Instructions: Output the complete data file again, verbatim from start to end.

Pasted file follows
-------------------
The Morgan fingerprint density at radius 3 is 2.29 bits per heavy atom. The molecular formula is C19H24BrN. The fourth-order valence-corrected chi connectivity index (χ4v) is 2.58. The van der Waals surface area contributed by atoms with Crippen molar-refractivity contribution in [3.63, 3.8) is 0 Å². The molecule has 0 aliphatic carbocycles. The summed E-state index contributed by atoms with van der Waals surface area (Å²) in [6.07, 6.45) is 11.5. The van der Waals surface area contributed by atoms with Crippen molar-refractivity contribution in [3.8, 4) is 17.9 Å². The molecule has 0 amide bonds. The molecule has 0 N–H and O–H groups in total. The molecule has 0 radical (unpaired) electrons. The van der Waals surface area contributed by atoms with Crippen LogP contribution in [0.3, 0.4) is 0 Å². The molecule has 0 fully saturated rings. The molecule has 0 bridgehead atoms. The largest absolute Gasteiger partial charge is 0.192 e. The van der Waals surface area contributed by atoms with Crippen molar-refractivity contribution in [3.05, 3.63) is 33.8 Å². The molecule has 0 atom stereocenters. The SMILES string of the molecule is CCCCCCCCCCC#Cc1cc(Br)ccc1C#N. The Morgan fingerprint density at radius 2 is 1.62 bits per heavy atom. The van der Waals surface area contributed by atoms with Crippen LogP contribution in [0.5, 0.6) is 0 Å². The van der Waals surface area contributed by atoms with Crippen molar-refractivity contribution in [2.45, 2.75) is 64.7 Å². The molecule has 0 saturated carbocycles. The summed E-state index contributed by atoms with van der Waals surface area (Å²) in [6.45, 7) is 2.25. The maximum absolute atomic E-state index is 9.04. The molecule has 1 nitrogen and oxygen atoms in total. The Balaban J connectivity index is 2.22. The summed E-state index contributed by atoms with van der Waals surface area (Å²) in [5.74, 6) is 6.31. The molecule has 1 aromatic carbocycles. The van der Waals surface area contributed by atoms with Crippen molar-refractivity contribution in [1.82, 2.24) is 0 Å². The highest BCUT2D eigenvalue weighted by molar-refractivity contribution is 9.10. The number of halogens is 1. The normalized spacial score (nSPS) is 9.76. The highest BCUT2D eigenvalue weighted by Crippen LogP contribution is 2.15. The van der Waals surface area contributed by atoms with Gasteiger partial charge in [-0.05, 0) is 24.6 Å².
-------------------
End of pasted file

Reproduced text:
The Morgan fingerprint density at radius 3 is 2.29 bits per heavy atom. The molecular formula is C19H24BrN. The fourth-order valence-corrected chi connectivity index (χ4v) is 2.58. The van der Waals surface area contributed by atoms with Crippen molar-refractivity contribution in [3.63, 3.8) is 0 Å². The molecule has 0 aliphatic carbocycles. The summed E-state index contributed by atoms with van der Waals surface area (Å²) in [6.07, 6.45) is 11.5. The van der Waals surface area contributed by atoms with Crippen molar-refractivity contribution in [3.8, 4) is 17.9 Å². The molecule has 0 amide bonds. The molecule has 0 N–H and O–H groups in total. The molecule has 0 radical (unpaired) electrons. The van der Waals surface area contributed by atoms with Crippen LogP contribution in [0.3, 0.4) is 0 Å². The molecule has 0 fully saturated rings. The molecule has 0 bridgehead atoms. The largest absolute Gasteiger partial charge is 0.192 e. The van der Waals surface area contributed by atoms with Crippen molar-refractivity contribution in [3.05, 3.63) is 33.8 Å². The molecule has 0 atom stereocenters. The SMILES string of the molecule is CCCCCCCCCCC#Cc1cc(Br)ccc1C#N. The Morgan fingerprint density at radius 2 is 1.62 bits per heavy atom. The van der Waals surface area contributed by atoms with Crippen LogP contribution in [0.5, 0.6) is 0 Å². The van der Waals surface area contributed by atoms with Crippen molar-refractivity contribution in [2.45, 2.75) is 64.7 Å². The molecule has 0 saturated carbocycles. The summed E-state index contributed by atoms with van der Waals surface area (Å²) in [6.45, 7) is 2.25. The maximum absolute atomic E-state index is 9.04. The molecule has 1 nitrogen and oxygen atoms in total. The Balaban J connectivity index is 2.22. The summed E-state index contributed by atoms with van der Waals surface area (Å²) in [5.74, 6) is 6.31. The molecule has 1 aromatic carbocycles. The van der Waals surface area contributed by atoms with Crippen molar-refractivity contribution in [1.82, 2.24) is 0 Å². The highest BCUT2D eigenvalue weighted by molar-refractivity contribution is 9.10. The number of halogens is 1. The normalized spacial score (nSPS) is 9.76. The highest BCUT2D eigenvalue weighted by Crippen LogP contribution is 2.15. The van der Waals surface area contributed by atoms with Gasteiger partial charge in [-0.05, 0) is 24.6 Å².